‘We’re Going to Publish’ An Oral History of the Pentagon Papers


“On Oct. 1, 1969, Daniel Ellsberg walked out of the RAND Corporation offices, where he worked as a Defense Department consultant, into the temperate evening air of Santa Monica, Calif. In his briefcase was part of a classified government study that chronicled 22 years of failed United States involvement in Vietnam. By then, the war had killed about 45,000 Americans and hundreds of thousands of Vietnamese. He had been posted in Vietnam, and even worked on the study he now carried. Having become convinced that the war was not only unwinnable but also a crime, he was now determined to stop it.  …”
NY Times

Hear From the Woman Who Researched the Pentagon Papers in Secret “In the spring of 1971, Linda Amster could not tell anyone what she was doing — not her husband, not her friends and not even her colleagues at the New York Times news research desk. Working seven days a week, she shuttled between the Times headquarters and a block of rooms at the Hilton Hotel, where thousands of pages of documents were stacked high, many of them stamped ‘TOP SECRET.’ …” NY Times: Listen to the Pentagon Papers Researcher Tell Her Story (Audio)

Leaning on Journalists and Targeting Sources, for 50 Years “… But inside the legal department of The Times, there was debate about whether the new president — who had called the press the ‘enemy of the people’ — would try to re-litigate the Pentagon Papers case and slap The Times with prior restraint to prevent publication. Or would he seek to prosecute reporters under the century-old Espionage Act? No one knew. …” NY Times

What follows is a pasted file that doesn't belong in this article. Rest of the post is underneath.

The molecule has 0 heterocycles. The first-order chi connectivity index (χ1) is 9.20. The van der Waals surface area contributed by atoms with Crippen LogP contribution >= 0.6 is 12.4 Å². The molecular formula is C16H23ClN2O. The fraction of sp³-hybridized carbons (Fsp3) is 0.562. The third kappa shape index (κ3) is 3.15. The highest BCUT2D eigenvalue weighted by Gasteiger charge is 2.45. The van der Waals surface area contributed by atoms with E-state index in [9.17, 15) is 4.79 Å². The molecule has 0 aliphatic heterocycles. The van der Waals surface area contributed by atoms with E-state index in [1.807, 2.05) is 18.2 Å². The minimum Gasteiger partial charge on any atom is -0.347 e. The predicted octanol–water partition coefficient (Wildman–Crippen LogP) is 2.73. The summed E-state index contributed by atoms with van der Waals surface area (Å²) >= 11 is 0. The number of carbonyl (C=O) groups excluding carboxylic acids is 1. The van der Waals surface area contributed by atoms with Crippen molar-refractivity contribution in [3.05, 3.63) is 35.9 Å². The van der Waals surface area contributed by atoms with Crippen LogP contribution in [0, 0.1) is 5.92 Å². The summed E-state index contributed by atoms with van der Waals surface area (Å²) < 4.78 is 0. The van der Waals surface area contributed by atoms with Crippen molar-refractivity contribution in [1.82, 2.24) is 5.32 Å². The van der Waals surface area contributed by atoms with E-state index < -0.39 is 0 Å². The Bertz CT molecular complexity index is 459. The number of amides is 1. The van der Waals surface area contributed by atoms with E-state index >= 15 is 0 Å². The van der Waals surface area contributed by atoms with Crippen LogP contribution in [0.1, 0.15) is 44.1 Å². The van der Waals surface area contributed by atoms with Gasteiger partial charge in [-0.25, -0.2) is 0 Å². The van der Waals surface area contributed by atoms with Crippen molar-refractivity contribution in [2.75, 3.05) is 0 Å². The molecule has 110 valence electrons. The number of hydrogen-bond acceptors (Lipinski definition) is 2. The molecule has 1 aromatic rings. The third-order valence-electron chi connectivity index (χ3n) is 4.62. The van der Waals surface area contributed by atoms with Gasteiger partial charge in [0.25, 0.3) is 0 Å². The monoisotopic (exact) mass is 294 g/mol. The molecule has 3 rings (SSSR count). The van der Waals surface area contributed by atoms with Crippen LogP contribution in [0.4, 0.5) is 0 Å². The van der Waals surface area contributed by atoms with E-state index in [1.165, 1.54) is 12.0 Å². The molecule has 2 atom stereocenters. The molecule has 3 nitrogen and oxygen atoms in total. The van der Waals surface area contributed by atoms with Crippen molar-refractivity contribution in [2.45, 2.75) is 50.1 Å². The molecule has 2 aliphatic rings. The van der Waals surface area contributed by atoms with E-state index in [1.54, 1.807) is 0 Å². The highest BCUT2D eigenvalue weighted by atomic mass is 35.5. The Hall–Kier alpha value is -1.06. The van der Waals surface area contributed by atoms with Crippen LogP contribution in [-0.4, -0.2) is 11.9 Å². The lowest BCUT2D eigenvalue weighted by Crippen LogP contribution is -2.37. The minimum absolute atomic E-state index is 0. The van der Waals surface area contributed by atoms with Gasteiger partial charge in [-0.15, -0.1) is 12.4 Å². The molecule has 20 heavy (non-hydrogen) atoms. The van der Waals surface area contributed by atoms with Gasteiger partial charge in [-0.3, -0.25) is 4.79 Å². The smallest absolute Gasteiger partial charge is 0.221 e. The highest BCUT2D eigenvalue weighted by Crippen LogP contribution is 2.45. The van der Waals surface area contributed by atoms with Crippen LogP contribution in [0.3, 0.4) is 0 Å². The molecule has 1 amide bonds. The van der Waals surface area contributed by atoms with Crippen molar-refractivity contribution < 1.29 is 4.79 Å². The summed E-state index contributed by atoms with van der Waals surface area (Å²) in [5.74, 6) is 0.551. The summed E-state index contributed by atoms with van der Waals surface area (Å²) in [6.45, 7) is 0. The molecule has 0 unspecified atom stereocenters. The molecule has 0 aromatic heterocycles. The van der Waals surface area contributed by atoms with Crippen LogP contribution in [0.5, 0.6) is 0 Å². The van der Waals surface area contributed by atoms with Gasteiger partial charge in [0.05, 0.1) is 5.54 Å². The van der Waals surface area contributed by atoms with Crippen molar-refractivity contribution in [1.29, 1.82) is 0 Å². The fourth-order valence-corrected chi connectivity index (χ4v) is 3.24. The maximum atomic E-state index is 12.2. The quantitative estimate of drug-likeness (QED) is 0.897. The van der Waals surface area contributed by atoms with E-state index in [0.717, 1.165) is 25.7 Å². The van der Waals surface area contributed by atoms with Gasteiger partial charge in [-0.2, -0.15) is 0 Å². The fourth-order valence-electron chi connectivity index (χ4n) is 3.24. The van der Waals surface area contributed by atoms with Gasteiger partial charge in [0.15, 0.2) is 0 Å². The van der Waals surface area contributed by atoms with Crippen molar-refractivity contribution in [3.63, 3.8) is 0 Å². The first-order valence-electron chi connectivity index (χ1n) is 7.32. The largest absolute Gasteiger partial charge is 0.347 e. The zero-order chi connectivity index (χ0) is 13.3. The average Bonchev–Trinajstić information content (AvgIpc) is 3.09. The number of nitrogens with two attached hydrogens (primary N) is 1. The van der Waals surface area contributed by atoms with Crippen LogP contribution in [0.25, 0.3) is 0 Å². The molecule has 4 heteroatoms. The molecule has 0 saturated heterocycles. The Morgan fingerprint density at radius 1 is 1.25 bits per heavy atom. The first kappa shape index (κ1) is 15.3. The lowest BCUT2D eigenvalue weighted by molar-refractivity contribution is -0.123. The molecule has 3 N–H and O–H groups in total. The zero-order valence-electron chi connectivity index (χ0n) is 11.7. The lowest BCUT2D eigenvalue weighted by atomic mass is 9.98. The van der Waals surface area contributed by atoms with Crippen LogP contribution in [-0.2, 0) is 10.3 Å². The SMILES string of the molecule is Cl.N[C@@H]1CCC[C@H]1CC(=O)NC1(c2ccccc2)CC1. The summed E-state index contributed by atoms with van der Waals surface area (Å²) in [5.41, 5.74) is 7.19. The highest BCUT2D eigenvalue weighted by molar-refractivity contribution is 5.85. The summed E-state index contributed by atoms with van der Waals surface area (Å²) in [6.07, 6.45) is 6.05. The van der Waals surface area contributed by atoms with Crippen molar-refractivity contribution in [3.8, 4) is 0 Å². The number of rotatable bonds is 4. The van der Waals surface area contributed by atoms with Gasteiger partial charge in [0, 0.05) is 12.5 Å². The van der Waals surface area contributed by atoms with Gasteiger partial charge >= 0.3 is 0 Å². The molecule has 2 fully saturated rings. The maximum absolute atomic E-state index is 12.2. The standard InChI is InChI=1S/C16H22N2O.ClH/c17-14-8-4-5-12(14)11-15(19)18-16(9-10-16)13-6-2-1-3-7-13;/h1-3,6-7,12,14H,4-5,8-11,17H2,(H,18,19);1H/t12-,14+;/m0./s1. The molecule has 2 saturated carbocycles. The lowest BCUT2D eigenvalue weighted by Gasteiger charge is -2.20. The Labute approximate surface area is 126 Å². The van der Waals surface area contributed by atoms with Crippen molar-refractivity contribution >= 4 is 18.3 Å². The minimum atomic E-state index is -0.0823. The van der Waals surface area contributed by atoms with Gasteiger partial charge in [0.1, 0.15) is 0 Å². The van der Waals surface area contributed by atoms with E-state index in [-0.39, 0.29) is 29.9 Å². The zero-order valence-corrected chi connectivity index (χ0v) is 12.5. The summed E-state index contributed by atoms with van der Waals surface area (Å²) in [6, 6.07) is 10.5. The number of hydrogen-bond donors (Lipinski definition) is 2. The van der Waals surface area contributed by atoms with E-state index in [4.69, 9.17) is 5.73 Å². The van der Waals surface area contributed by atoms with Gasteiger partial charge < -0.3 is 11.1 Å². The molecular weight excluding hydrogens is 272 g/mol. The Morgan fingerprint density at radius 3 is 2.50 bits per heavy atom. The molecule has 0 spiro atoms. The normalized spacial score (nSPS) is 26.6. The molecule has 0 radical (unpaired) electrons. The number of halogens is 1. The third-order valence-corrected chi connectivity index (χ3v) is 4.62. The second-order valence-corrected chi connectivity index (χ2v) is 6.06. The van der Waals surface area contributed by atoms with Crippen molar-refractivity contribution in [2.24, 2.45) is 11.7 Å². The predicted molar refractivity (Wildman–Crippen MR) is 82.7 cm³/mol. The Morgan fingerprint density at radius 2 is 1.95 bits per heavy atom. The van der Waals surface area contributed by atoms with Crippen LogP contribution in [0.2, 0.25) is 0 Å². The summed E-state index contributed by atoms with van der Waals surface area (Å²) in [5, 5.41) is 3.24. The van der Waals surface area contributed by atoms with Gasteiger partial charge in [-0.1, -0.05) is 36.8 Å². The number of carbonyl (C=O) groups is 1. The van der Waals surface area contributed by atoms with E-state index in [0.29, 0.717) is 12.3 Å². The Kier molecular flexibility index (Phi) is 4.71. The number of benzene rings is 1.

In Vietnam, the Pentagon Papers Are History Written by the Defeated “The Pentagon Papers may have been all over the front pages of U.S. newspapers 50 years ago, but they were barely noticed in Hanoi. Communist leaders were too busy fighting their war in the present to look at its history. Besides, the contents of the papers only served to confirm their longstanding notions. By the time “Vietnam Archive: Pentagon Study Traces Three Decades of Growing U.S. Involvement” appeared on the front page of The New York Times on June 13, 1971, the North Vietnamese government had been claiming for years that American military involvement was illegitimate. …” NY Times

The Secrets and Lies of the Vietnam War, Exposed in One Epic Document “Brandishing a captured Chinese machine gun, Secretary of Defense Robert S. McNamara appeared at a televised news conference in the spring of 1965. The United States had just sent its first combat troops to South Vietnam, and the new push, he boasted, was further wearing down the beleaguered Vietcong. ‘In the past four and one-half years, the Vietcong, the Communists, have lost 89,000 men,’ he said. ‘You can see the heavy drain.’ That was a lie. From confidential reports, McNamara knew the situation was ‘bad and deteriorating’ in the South. …” NY Times

A First Amendment Case That Made an ‘Incoherent State of the Law’ “The Pentagon Papers case was a triumph for press freedom. Or was it? The Supreme Court’s unsigned opinion rejecting the Nixon administration’s attempt to censor publication of a secret history of the Vietnam War was just three paragraphs long and declared only that the government had not overcome a ‘heavy presumption’ against prior restraints — on that occasion. The vote was, moreover, fairly close — 6 to 3. …” NY Times

Washington’s Daily Secret Machine “One night during the legal battle over the Pentagon Papers, Max Frankel was stewing with anger. Mr. Frankel, then the Washington bureau chief of The New York Times, remembered that he was the only one at the table during the newspaper’s deliberations with its legal team who had actually read the papers. Yet he was stunned when the outside lawyers hired by the newspaper to defend it asserted that the journalists had somehow erred by publishing national secrets. …” NY Times

About 1960s: Days of Rage

Bill Davis - 1960s: Days of Rage
This entry was posted in Cambodia, CIA, Hanoi, Henry Kissinger, Ho Chi Minh, John Kennedy, Laos, Lyn. Johnson, Nixon, R. McNamara, Rob. Kennedy, Saigon, Viet Cong, Vietnam War and tagged , , , , , , , , , , , . Bookmark the permalink.

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